Profile of simultaneous poly-substance users of undergraduate students at one university, Kingston - Jamaica

El perfile del policonsumo simultáneo de drogas entre estudiantes de pregrado de una universidad, Kingston - Jamaica

O perfil do policonsumo simultâneo de drogas entre estudantes de graduação de uma universidade, Kingston - Jamaica

Joy Harrison Laura Simich Carol Strike Bruna Brands Norman Giesbrecht Akwatu Khenti About the authors

Abstracts

This study is part of a multicentric research project involving seven universities in five Latin American countries and one Caribbean island (Jamaica). This cross-sectional study examines the profile of a sample of first and second year undergraduate students in the Medical/Health Science Department of one university in Kingston, Jamaica. The sample size was 295 students. Our results revealed that this pattern of drug use is occurring in this specific university. Alcohol was the most frequently reported substance 27.5%, followed by cannabis 6.1% and tobacco 4.7%. Report of polydrug consumption was low for all categories studied. Our findings may inform interventions at the university level.

Students; Street drugs; Behaviour addictive; Substance-related disorders; Risk factors


Este estudio forma parte de una investigación multicentrica que involucra siete universidades en cinco países de América Latina y una isla caribeña (Jamaica). Estudio de corte transversal que examina el perfil de una muestra de estudiantes de pregrado del primer y segundo años del departamento de Ciencias de la Salud/Médicas de una universidad en Kingston, Jamaica. El tamaño de la muestra fue de 295 estudiantes. Nuestros resultados revelaron que este patrón de consumo de drogas se está produciendo en la universidad estudiada. Alcohol fue la droga mas reportada 27.5%, seguida por cannabis 6.1% y tabaco 4.7%. El reporte de poli-consumo simultaneo fue bajo. Nuestros hallazgos pueden contribuir a informar intervensiones a nivel universitario.

Estudiantes; Drogas ilícitas; Conducta adictiva; Transtornos relacionados com substancias; Factores de riesgo


Este estudo é parte de uma investigação multicêntrica envolvendo sete universidades em cinco países da América Latina e uma ilha caribenha (Jamaica). Este estudo de corte transversal analisa o perfil de 295 estudantes do primeiro e segundo ano de graduação do departamento de ciências da medicina/saúde de uma Universidade em Kingston, Jamaica. Os resultados revelaram que o padrão de policonsumo simultâneo de drogas está ocorrendo na Universidade selecionada. O álcool foi a droga mais comumente relatada (27,5%), seguida pela maconha 6,1%, e tabaco 4,7%). O relatório de policonsumo simultâneo foi baixo. Nossas descobertas podem contribuir para as intervenções a nível universitário.

Estudantes; Drogas ilícitas; Comportamento aditivo; Transtornos relacionados ao uso de substancias; Fatores de risco


ORIGINAL ARTICLE

Profile of simultaneous poly-substance users of undergraduate students at one university, Kingston - Jamaica

El perfile del policonsumo simultáneo de drogas entre estudiantes de pregrado de una universidad, Kingston - Jamaica

O perfil do policonsumo simultâneo de drogas entre estudantes de graduação de uma universidade, Kingston - Jamaica

Joy HarrisonI; Laura SimichII; Carol StrikeIII; Bruna BrandsIV; Norman GiesbrechtV; Akwatu KhentiVI

IMSW. Social worker/lecturer. Department of Medical Sciences (Community Health and Psychiatry). University of the West Indies, Mona. Kingston, Jamaica. E-mail: joy.harrison02@uwimona.edu.jm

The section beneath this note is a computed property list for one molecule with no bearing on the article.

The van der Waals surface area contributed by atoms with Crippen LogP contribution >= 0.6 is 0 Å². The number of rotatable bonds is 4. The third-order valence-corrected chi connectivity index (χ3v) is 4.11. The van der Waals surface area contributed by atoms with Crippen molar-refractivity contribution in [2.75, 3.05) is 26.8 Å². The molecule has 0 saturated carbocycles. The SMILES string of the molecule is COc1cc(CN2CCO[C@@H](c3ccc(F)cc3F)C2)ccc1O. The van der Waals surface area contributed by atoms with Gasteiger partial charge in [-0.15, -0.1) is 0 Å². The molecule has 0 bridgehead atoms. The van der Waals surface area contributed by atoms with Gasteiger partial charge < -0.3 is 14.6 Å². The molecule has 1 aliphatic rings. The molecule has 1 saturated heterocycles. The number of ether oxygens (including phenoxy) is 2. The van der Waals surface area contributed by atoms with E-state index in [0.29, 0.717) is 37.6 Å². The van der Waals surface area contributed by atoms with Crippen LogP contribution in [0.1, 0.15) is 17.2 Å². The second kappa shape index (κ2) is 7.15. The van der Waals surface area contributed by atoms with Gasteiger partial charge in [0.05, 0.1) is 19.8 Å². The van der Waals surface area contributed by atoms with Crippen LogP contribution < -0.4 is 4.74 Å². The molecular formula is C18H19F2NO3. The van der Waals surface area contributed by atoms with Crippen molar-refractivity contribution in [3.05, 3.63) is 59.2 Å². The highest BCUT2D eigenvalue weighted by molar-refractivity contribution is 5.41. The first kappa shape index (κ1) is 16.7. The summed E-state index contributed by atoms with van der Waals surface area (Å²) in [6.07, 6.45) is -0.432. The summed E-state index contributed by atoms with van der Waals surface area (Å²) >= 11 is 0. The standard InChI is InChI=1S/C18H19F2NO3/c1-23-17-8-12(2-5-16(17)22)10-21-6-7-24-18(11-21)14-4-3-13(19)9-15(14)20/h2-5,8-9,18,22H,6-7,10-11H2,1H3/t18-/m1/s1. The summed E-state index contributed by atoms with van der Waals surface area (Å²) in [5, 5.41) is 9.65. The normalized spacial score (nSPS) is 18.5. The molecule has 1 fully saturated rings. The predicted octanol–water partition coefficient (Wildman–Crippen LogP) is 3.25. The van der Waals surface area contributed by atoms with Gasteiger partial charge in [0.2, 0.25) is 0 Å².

IIPh.D. Researcher. Health Systems Research and Consulting Unit. Centre for Addiction and Mental Health. University of Toronto. Toronto, Canada. E-mail: laura_simch@camh.net

IIIPh.D. Researcher. Health Systems Research and Consulting Unit. Centre for Addiction and Mental Health. University of Toronto. Toronto, Canada. E-mail: carol_strike@camh.net

IVPh.D. Researcher Senior. Office of Research and Surveillance. Drug Strategy and Controlled Substances Programme. Health Canada and Public Health and Regulatory Policies. Center for Addiction and Mental Health, University Toronto. Toronto, Canada. E-mail: bruna_brands@camh.net

VPh.D. Researcher. Health Systems Research and Consulting Unit. Centre for Addiction and Mental Health. University of Toronto. Toronto, Canada. E-mail: norman_giebsbrecht@camh.net

VIMSc. Director of Office of International Health Center for Addiction and Mental Health. Toronto, Canada, E-mail: akwatu_khenti@camh.net

Correspondence

ABSTRACT

This study is part of a multicentric research project involving seven universities in five Latin American countries and one Caribbean island (Jamaica). This cross-sectional study examines the profile of a sample of first and second year undergraduate students in the Medical/Health Science Department of one university in Kingston, Jamaica. The sample size was 295 students. Our results revealed that this pattern of drug use is occurring in this specific university. Alcohol was the most frequently reported substance 27.5%, followed by cannabis 6.1% and tobacco 4.7%. Report of polydrug consumption was low for all categories studied. Our findings may inform interventions at the university level.

Descriptors: Students. Street drugs. Behaviour addictive. Substance-related disorders. Risk factors.

RESUMEN

Este estudio forma parte de una investigación multicentrica que involucra siete universidades en cinco países de América Latina y una isla caribeña (Jamaica). Estudio de corte transversal que examina el perfil de una muestra de estudiantes de pregrado del primer y segundo años del departamento de Ciencias de la Salud/Médicas de una universidad en Kingston, Jamaica. El tamaño de la muestra fue de 295 estudiantes. Nuestros resultados revelaron que este patrón de consumo de drogas se está produciendo en la universidad estudiada. Alcohol fue la droga mas reportada 27.5%, seguida por cannabis 6.1% y tabaco 4.7%. El reporte de poli-consumo simultaneo fue bajo. Nuestros hallazgos pueden contribuir a informar intervensiones a nivel universitario.